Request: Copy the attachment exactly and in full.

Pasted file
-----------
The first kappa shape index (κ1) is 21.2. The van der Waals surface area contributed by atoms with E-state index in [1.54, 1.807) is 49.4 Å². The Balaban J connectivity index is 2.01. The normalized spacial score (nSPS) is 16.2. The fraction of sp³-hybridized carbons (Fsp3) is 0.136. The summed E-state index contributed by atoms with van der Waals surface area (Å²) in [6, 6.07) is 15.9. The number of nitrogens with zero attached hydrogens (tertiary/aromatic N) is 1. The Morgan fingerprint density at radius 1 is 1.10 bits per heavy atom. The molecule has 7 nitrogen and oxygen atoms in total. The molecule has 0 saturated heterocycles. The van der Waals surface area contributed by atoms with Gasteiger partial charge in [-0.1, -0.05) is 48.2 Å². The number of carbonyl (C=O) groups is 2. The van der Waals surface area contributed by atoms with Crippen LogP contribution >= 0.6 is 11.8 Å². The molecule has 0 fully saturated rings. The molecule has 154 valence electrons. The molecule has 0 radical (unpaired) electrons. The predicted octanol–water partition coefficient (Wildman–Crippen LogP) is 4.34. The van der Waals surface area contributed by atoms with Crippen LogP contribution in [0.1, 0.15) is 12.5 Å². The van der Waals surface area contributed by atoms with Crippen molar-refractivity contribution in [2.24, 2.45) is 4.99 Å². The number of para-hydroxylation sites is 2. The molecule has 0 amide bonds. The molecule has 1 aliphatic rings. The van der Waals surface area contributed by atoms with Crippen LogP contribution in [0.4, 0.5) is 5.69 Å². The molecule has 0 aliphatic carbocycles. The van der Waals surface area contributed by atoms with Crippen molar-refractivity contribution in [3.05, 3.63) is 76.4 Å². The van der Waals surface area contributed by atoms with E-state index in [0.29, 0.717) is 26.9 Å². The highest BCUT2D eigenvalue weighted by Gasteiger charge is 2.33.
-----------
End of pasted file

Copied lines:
The first kappa shape index (κ1) is 21.2. The van der Waals surface area contributed by atoms with E-state index in [1.54, 1.807) is 49.4 Å². The Balaban J connectivity index is 2.01. The normalized spacial score (nSPS) is 16.2. The fraction of sp³-hybridized carbons (Fsp3) is 0.136. The summed E-state index contributed by atoms with van der Waals surface area (Å²) in [6, 6.07) is 15.9. The number of nitrogens with zero attached hydrogens (tertiary/aromatic N) is 1. The Morgan fingerprint density at radius 1 is 1.10 bits per heavy atom. The molecule has 7 nitrogen and oxygen atoms in total. The molecule has 0 saturated heterocycles. The van der Waals surface area contributed by atoms with Gasteiger partial charge in [-0.1, -0.05) is 48.2 Å². The number of carbonyl (C=O) groups is 2. The van der Waals surface area contributed by atoms with Crippen LogP contribution >= 0.6 is 11.8 Å². The molecule has 0 fully saturated rings. The molecule has 154 valence electrons. The molecule has 0 radical (unpaired) electrons. The predicted octanol–water partition coefficient (Wildman–Crippen LogP) is 4.34. The van der Waals surface area contributed by atoms with Crippen LogP contribution in [0.1, 0.15) is 12.5 Å². The van der Waals surface area contributed by atoms with Crippen molar-refractivity contribution in [2.24, 2.45) is 4.99 Å². The number of para-hydroxylation sites is 2. The molecule has 0 amide bonds. The molecule has 1 aliphatic rings. The van der Waals surface area contributed by atoms with Crippen LogP contribution in [0.4, 0.5) is 5.69 Å². The molecule has 0 aliphatic carbocycles. The van der Waals surface area contributed by atoms with Crippen molar-refractivity contribution in [3.05, 3.63) is 76.4 Å². The van der Waals surface area contributed by atoms with E-state index in [0.29, 0.717) is 26.9 Å². The highest BCUT2D eigenvalue weighted by Gasteiger charge is 2.33.